Rakesh Kumar
Rakesh Kumar 12 October 2021

How Data is Playing a Significant Role in Revamping in-Store Ecommerce Shopping

The future looks promising, with the pandemic pushing retailers to experiment like never before. As technology continues to dominate the consumers’ shopping experience and the boundaries between online and offline retail continue to blur, data becomes increasingly critical in the retail world. Let us have a look at how data empowers retailers as they welcome back customers to physical stores.

The Covid-19 crisis has tested the limits of every industry across the globe, but one industry that has suffered the heaviest blows is undoubtedly retail. With concerns over health and safety becoming purchase drivers overnight, retailers were forced to go back to their drawing boards to unlearn and relearn new mantras of customer engagement.

As McKinsey reports, a large number of consumers — an astonishing 75% in the US alone — have experimented with a new shopping method due to economic pressures, store closures, and shifting priorities.

While some merchants benefited from rapidly changing consumer behavior patterns, others have struggled to keep up with the emerging trends. However, as resilience has always been the hallmark of the retail industry, several retailers managed to come up with new product offerings and newer ways of working, along with some remarkable displays of innovation in record time.

IBM estimates that 62% of retailers leverage data to gain insights into customer sentiment and purchasing patterns to stay ahead of the curve.

Retail expert Doug Stephens predicts that physical stores will no longer be limited to functioning as transaction hubs but will evolve as customer engagement centers for delivering immersive product experiences. This demands redesigning in-store layouts, optimizing inventory based on purchase trends, running in-store promotional campaigns, and personalizing customer engagement at scale.

Leading US luxury brand Nordstrom uses data intelligently to understand their customers and deliver innovative personalized experiences.

The brand’s hallmark loyalty program not only uses data to match customers with products but also leverages geofencing to identify loyal customers when they are in Nordstrom stores and deliver hyper-personalized experiences. All this is possible with data that serves as the backbone of the in-store shopping experience.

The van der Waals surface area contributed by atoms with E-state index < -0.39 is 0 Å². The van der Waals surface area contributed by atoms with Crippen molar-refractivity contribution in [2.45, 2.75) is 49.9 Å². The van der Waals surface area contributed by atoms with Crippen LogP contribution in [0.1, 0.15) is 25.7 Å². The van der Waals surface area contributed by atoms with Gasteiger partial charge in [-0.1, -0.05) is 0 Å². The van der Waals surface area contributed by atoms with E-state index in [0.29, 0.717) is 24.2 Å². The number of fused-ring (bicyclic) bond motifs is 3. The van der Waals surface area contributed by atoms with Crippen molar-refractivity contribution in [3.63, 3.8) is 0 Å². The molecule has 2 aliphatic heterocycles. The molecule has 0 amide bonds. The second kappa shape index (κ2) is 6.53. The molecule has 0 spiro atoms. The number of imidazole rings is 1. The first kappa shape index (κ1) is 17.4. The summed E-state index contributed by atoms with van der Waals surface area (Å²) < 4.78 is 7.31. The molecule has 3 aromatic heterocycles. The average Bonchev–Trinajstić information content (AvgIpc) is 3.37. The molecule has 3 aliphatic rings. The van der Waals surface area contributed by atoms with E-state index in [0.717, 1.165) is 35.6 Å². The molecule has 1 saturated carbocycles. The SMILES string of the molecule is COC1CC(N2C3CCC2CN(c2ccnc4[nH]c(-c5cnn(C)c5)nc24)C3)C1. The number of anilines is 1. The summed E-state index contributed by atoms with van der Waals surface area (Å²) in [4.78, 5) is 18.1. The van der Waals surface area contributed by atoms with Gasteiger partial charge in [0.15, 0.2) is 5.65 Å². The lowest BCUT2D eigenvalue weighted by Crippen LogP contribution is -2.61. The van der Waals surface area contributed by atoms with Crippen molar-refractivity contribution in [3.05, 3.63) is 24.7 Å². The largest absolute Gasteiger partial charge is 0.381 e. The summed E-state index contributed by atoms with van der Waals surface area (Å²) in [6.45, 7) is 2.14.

Let us have a look at how data empowers retailers as they welcome back customers to physical stores.

Keep Demand and Availability in Check

Utilize Data to Understand Demands

Data can help retailers gain a deep understanding of customers’ likes and dislikes and make changes to their stores accordingly. Historical data about shopping trends and purchase behavior do not hold good anymore as demand is heavily affected by the pandemic-induced safety regulations.

Retailers can leverage data to monitor how their customers are spending, which products they are spending on, and the size of their baskets. Data also allows retailers to track SKU-level sales figures by demographics, channel, and market and help them remodel their stores based on a new set of data-driven insights.

Ensure Consistency in Product Availability

Delivering a memorable shopping experience rests heavily on product availability. Having products that customers are looking for stacked on shelves is vital for retail business success. Retailers can benefit significantly by tracking product availability and ensuring consistency through effective product data management.

With a clear picture of the root cause of out-of-stocks, retailers can devise successful strategies to ensure consistency in product availability, drive customer loyalty, and increase average order value.

Unify Experience and Diversify Delivery

Bridge Online and Offline Experience

According to Deloitte, one of the key priorities of retailers today is to accept that convenience has a new meaning. It is no longer restricted to free shipping or same-day delivery. Instead, retailers must use data to deliver convenience at every step of the customer journey across online and offline channels.

Merging online and offline data allows retailers to leverage a 360-degree customer view for providing add-on services that stretch beyond the product purchase and enhance the overall shopping experience.